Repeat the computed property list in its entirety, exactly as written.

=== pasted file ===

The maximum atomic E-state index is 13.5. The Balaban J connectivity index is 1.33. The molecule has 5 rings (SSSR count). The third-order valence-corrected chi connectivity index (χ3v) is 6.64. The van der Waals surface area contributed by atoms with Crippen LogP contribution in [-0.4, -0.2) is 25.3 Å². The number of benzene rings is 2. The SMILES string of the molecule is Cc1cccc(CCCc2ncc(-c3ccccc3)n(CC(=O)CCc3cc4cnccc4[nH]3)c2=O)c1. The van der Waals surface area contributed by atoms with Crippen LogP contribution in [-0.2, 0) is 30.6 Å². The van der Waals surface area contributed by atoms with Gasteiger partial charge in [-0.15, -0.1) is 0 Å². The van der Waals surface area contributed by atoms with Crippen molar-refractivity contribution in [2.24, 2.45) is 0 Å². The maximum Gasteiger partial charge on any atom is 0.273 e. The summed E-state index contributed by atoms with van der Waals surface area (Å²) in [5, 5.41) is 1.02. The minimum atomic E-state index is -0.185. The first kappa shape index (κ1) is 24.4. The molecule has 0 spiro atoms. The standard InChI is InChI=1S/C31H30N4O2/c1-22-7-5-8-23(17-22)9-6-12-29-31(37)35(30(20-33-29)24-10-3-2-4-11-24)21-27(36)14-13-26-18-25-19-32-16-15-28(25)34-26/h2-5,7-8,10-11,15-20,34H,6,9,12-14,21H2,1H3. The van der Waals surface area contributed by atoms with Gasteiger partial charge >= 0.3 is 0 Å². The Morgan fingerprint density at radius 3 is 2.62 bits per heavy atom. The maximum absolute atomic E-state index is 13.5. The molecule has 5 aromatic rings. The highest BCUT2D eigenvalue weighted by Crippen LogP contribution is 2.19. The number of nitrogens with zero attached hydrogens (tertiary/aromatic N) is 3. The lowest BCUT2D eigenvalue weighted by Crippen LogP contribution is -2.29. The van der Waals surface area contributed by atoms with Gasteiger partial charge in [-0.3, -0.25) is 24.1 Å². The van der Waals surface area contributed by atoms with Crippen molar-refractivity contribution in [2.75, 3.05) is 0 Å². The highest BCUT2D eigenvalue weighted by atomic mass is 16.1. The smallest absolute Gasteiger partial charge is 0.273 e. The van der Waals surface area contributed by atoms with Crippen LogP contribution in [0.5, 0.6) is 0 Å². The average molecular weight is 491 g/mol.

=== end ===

The maximum atomic E-state index is 13.5. The Balaban J connectivity index is 1.33. The molecule has 5 rings (SSSR count). The third-order valence-corrected chi connectivity index (χ3v) is 6.64. The van der Waals surface area contributed by atoms with Crippen LogP contribution in [-0.4, -0.2) is 25.3 Å². The number of benzene rings is 2. The SMILES string of the molecule is Cc1cccc(CCCc2ncc(-c3ccccc3)n(CC(=O)CCc3cc4cnccc4[nH]3)c2=O)c1. The van der Waals surface area contributed by atoms with Crippen LogP contribution in [-0.2, 0) is 30.6 Å². The van der Waals surface area contributed by atoms with Gasteiger partial charge in [-0.15, -0.1) is 0 Å². The van der Waals surface area contributed by atoms with Crippen molar-refractivity contribution in [2.24, 2.45) is 0 Å². The maximum Gasteiger partial charge on any atom is 0.273 e. The summed E-state index contributed by atoms with van der Waals surface area (Å²) in [5, 5.41) is 1.02. The minimum atomic E-state index is -0.185. The first kappa shape index (κ1) is 24.4. The molecule has 0 spiro atoms. The standard InChI is InChI=1S/C31H30N4O2/c1-22-7-5-8-23(17-22)9-6-12-29-31(37)35(30(20-33-29)24-10-3-2-4-11-24)21-27(36)14-13-26-18-25-19-32-16-15-28(25)34-26/h2-5,7-8,10-11,15-20,34H,6,9,12-14,21H2,1H3. The van der Waals surface area contributed by atoms with Gasteiger partial charge >= 0.3 is 0 Å². The Morgan fingerprint density at radius 3 is 2.62 bits per heavy atom. The maximum absolute atomic E-state index is 13.5. The molecule has 5 aromatic rings. The highest BCUT2D eigenvalue weighted by Crippen LogP contribution is 2.19. The number of nitrogens with zero attached hydrogens (tertiary/aromatic N) is 3. The lowest BCUT2D eigenvalue weighted by Crippen LogP contribution is -2.29. The van der Waals surface area contributed by atoms with Gasteiger partial charge in [-0.3, -0.25) is 24.1 Å². The van der Waals surface area contributed by atoms with Crippen molar-refractivity contribution in [2.75, 3.05) is 0 Å². The highest BCUT2D eigenvalue weighted by atomic mass is 16.1. The smallest absolute Gasteiger partial charge is 0.273 e. The van der Waals surface area contributed by atoms with Crippen LogP contribution in [0.5, 0.6) is 0 Å². The average molecular weight is 491 g/mol.